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|Authors: ||Voltattorni, N.*|
|Editors: ||Potocnik, P.|
|Title: ||Soil gas geochemistry: significance and application in geological prospectings|
|Issue Date: ||Sep-2010|
|Keywords: ||soil-gas geochemical prospecting|
|Abstract: ||Gas-geochemistry has been proven to be a reliable and simple technique to apply, at different scales, in many geological scenarios. The study of spatial distribution of soil-gas anomalies, at the surface, can give important and interesting information on the origin and processes involving deep and superficial gas species. This information can be applied and studied in different frameworks, for example: I) seismic zonation, examining, at the surface, anomalous concentrations of deep gas species that upraise throughout preferential pathways (faults and/or fractures); II) environmental protection, monitoring naturally occurring toxic gases and highlighting zones with high health risks for humans; III) geomorphological and structural research, detecting the aggressive fluid piping that causes carsic phenomena; IV) radionuclide migration, both in the pollution assessment from abandoned uranium mines and in the study of high-level radioactive-waste isolation systems.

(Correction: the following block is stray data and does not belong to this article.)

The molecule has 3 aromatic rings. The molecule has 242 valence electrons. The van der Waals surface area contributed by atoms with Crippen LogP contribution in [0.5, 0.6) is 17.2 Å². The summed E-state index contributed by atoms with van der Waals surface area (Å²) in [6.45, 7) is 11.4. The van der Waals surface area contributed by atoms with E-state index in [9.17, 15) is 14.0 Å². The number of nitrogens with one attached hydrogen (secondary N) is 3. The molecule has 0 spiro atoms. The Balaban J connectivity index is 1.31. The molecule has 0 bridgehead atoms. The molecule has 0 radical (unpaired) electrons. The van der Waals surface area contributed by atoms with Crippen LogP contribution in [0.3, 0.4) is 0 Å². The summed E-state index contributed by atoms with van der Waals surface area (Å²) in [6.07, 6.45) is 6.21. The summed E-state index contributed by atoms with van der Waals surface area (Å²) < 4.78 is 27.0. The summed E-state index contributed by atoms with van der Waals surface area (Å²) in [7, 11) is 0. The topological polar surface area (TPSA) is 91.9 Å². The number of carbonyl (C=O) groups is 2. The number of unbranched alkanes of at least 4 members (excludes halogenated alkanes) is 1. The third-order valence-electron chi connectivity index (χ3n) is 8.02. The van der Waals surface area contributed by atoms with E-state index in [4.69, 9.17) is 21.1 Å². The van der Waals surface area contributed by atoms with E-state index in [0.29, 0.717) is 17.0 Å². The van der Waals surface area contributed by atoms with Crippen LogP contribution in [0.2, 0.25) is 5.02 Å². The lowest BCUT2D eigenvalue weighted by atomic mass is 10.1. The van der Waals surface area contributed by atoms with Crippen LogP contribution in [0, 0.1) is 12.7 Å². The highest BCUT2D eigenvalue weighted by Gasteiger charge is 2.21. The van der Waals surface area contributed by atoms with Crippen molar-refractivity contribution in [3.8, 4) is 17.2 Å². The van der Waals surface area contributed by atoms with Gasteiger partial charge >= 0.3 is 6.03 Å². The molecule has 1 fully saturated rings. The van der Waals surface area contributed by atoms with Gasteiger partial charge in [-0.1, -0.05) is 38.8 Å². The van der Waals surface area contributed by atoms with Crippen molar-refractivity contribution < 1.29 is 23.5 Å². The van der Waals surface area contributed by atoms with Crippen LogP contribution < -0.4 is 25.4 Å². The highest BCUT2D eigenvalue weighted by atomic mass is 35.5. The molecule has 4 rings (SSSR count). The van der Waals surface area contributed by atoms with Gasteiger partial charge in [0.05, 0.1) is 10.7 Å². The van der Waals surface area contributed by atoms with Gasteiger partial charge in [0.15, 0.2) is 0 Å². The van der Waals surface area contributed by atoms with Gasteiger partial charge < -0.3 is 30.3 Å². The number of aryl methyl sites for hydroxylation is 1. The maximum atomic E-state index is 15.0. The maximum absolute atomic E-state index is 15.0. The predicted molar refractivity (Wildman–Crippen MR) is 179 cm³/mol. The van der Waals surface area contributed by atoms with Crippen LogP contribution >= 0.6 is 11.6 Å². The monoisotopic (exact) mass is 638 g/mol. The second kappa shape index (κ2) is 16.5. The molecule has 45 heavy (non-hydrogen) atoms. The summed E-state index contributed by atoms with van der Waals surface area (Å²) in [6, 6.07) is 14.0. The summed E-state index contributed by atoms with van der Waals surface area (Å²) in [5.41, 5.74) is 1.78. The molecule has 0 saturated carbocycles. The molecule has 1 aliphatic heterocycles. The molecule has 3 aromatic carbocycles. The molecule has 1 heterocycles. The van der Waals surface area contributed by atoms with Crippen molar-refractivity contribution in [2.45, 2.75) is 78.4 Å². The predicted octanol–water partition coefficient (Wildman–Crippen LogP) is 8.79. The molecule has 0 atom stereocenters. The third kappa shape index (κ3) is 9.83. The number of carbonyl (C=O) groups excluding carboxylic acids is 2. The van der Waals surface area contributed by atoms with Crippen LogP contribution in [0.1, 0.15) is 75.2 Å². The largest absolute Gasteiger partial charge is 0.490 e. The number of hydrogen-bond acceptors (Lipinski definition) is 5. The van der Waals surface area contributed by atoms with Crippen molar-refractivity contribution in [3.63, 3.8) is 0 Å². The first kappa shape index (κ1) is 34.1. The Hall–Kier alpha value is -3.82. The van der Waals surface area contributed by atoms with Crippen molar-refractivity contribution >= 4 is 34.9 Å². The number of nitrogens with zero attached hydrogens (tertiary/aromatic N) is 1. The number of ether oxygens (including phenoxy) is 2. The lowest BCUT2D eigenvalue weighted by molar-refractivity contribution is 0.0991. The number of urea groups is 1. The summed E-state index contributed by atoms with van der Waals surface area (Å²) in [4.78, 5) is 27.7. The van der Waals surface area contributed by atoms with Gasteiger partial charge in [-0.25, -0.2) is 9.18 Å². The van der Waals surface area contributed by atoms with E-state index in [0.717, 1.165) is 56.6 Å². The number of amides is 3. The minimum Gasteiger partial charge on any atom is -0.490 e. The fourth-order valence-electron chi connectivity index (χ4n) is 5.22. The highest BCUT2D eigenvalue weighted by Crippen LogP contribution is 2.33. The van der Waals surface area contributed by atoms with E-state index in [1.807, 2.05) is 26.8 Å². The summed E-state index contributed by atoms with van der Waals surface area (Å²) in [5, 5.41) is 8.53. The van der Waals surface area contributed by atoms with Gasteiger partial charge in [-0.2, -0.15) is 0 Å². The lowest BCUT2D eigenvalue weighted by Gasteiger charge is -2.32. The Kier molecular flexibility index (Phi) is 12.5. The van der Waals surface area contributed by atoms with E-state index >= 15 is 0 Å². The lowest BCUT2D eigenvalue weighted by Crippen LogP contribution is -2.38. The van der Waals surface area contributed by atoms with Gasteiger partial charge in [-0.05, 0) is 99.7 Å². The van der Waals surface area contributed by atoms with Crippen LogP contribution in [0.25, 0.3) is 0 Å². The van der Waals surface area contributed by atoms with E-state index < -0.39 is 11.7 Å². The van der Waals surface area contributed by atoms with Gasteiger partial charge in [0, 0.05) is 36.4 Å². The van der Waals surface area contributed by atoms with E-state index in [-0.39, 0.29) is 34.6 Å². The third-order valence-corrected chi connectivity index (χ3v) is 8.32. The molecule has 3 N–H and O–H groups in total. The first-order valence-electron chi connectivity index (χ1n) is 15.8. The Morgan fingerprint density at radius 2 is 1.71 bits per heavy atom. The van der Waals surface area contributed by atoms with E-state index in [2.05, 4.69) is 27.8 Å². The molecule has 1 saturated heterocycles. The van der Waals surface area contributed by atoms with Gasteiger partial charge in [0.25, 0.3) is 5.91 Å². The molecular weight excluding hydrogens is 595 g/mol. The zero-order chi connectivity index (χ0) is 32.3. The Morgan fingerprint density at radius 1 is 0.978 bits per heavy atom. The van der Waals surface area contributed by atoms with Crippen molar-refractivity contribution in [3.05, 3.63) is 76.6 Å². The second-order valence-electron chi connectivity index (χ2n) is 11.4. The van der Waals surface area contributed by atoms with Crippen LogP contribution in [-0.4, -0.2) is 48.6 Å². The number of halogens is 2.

Soil-gas distribution could be affected by surface features such as pedological, biogenic and meteorological factors: these are supposed to have only a subordinate effect on gas leakage. However, it is possible to properly interpret soil-gas anomalies and recognize, and avoid, influences of surface features studying the association of different gases (with different origin and physical/chemical behavior), collecting a large number of samples during periods of stable meteorological and soil moisture conditions (e.g., during dry season) and using appropriate statistical treatment of data (i.e., experimental variograms to investigate the spatial dependency of gas concentrations).
We will try, in this paper, to give hints for a better comprehension of the main mechanisms ruling soil-gas features both displaying and discussing some data obtained in either prospecting or monitoring case studies.
Soil-gas geochemistry involves the study of many gaseous species (i.e., radiogenic, trace and diagenetic gases) each of them can give specific information on the conditions that allow their formation, accumulation and/or migration. In this study, we outline the results from two analyzed soil-gases: radon (222Rn), a radiogenic trace gas, and carbon dioxide (CO2) which generally acts as carrier for trace gases.|
|Appears in Collections:||04.02.01. Geochemical exploration|
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